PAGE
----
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A Lot or a Little?
What you will—and won't—find in this movie.
The movie's purpose is to build awareness about Frontotemporal dementia and Alzheimer's disease. Its message is that people with dementia might not remember us, but we can remember them.
Positive Role Models
Loving family members are devoted to caring for their father, who's suffering from a neurological condition. They try to keep him in a comfortable setting and allow him to retain his dignity.
Supporting roles include positive, aspirational Black characters. A primary character has a rare, fatal neurological prognosis. Main character's partner seems to exist only to prove that he has an attractive partner.
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Violence & Scariness
Bar fight. Punch results in a bloody, broken nose. Memory loss patient in peril. Shouting. Unwanted sexual touching; the culprit faces consequences.
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Sex, Romance & Nudity
Long-term married couple snuggles and kisses romantically while in bed together. Romantic subplot.
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"Ass" and "crap."
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Drinking, Drugs & Smoking
Main character regularly goes to the bar with his friends and is seen drinking alcohol and beer. Later, an empty bottle of alcohol is shown to imply another character behaving negatively. Pot pipe seen and discussed.
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Parents Need to Know
Parents need to know that It Snows All the Time is a drama intended to educate viewers about Frontotemporal dementia. It's a true story, based on lead actor Erich Hover's own father and family. While it certainly means well, the filmmaking is fairly rudimentary, and it's unlikely to keep teens interested unless they have a family member who's received a similar diagnosis. There are several scenes of social drinking at a bar. An aggressive man grabs a woman's backside, leading to the main character's decking the man and breaking his nose. Drug paraphernalia is seen. A married couple kiss and snuggle. Mild language includes "ass" and "crap." To stay in the loop on more movies like this, you can sign up for weekly Family Movie Night emails.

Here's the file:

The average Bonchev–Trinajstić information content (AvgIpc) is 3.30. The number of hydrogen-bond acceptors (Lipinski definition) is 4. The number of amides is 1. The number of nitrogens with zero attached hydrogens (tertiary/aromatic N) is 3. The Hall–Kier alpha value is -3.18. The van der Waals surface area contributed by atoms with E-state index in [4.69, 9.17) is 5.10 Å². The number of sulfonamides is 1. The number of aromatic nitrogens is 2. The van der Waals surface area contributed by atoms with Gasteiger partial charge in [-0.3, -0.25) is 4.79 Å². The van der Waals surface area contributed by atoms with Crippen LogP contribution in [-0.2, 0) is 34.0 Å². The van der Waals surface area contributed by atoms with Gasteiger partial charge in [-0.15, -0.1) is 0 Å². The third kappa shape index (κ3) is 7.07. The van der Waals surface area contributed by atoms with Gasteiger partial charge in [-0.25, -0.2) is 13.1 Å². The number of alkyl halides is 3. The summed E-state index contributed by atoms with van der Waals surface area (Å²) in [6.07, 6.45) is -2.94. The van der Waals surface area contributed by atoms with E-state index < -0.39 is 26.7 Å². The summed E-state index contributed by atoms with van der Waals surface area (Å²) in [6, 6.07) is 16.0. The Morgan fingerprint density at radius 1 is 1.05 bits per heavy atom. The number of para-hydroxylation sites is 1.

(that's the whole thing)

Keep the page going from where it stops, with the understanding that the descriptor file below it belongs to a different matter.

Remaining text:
Is It Any Good?
Hover's drama about his own family's struggle with Frontotemporal dementia is all heart, but unfortunately it demonstrates no filmmaking skill. The story is heartrending but lacks any emotional impact. Instead, it feels like an industrial video, teaching viewers about a subject through a story instead of just offering dry facts. Moreover, the facts about the condition could've been pulled from a WebMD page: There's nothing available here that isn't from the first listing of an internet search on the subject.
While it's kind of astonishing that three people took a stab at this script and this was the best they came up with, it's absolutely believable that It Snows All the Time captures, moment by moment, what really happened to Hover, from his perspective. For instance, the siblings of his character, Jesse, squabble, while he seems to be the perfect son. Jesse's Los Angeles live-in love seems to exist only to prove that Jesse (aka Hover) has a hot girlfriend, and he's shown at work once so we can hear his boss tell him what a star he is. Jesse is also shown coming to the defense of his ex-girlfriend (Taryn Manning), the one he left behind in Omaha and who seems pretty capable of handling herself, by punching out a drunk man who grabs her rear end. The film almost feels like a highlight reel of Jesse's favorite moments in life, rather than including details that actually pertain to the story of a father who gets early-onset dementia. It Snows All the Time isn't the first film to cover the challenges of a neurological condition, but others are told so much better and are much more memorable.
Did we miss something on diversity?
Research shows a connection between kids' healthy self-esteem and positive portrayals in media. That's why we've added a new "Diverse Representations" section to our reviews that will be rolling out on an ongoing basis. You can help us help kids by suggesting a diversity update.